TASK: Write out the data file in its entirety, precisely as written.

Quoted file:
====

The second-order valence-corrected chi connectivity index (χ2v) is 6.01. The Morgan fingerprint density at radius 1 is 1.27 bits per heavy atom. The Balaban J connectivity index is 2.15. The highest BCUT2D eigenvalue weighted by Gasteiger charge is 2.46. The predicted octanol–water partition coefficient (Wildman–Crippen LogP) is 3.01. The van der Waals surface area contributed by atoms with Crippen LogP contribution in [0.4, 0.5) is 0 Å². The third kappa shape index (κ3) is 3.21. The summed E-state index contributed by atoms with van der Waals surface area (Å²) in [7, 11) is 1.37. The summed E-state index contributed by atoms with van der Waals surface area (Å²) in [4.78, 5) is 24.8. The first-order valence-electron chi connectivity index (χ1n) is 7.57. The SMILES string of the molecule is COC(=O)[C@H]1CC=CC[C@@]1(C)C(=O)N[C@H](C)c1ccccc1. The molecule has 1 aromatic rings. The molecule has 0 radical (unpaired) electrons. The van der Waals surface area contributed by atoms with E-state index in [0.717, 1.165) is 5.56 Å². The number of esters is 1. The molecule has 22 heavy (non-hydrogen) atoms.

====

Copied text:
The second-order valence-corrected chi connectivity index (χ2v) is 6.01. The Morgan fingerprint density at radius 1 is 1.27 bits per heavy atom. The Balaban J connectivity index is 2.15. The highest BCUT2D eigenvalue weighted by Gasteiger charge is 2.46. The predicted octanol–water partition coefficient (Wildman–Crippen LogP) is 3.01. The van der Waals surface area contributed by atoms with Crippen LogP contribution in [0.4, 0.5) is 0 Å². The third kappa shape index (κ3) is 3.21. The summed E-state index contributed by atoms with van der Waals surface area (Å²) in [7, 11) is 1.37. The summed E-state index contributed by atoms with van der Waals surface area (Å²) in [4.78, 5) is 24.8. The first-order valence-electron chi connectivity index (χ1n) is 7.57. The SMILES string of the molecule is COC(=O)[C@H]1CC=CC[C@@]1(C)C(=O)N[C@H](C)c1ccccc1. The molecule has 1 aromatic rings. The molecule has 0 radical (unpaired) electrons. The van der Waals surface area contributed by atoms with E-state index in [0.717, 1.165) is 5.56 Å². The number of esters is 1. The molecule has 22 heavy (non-hydrogen) atoms.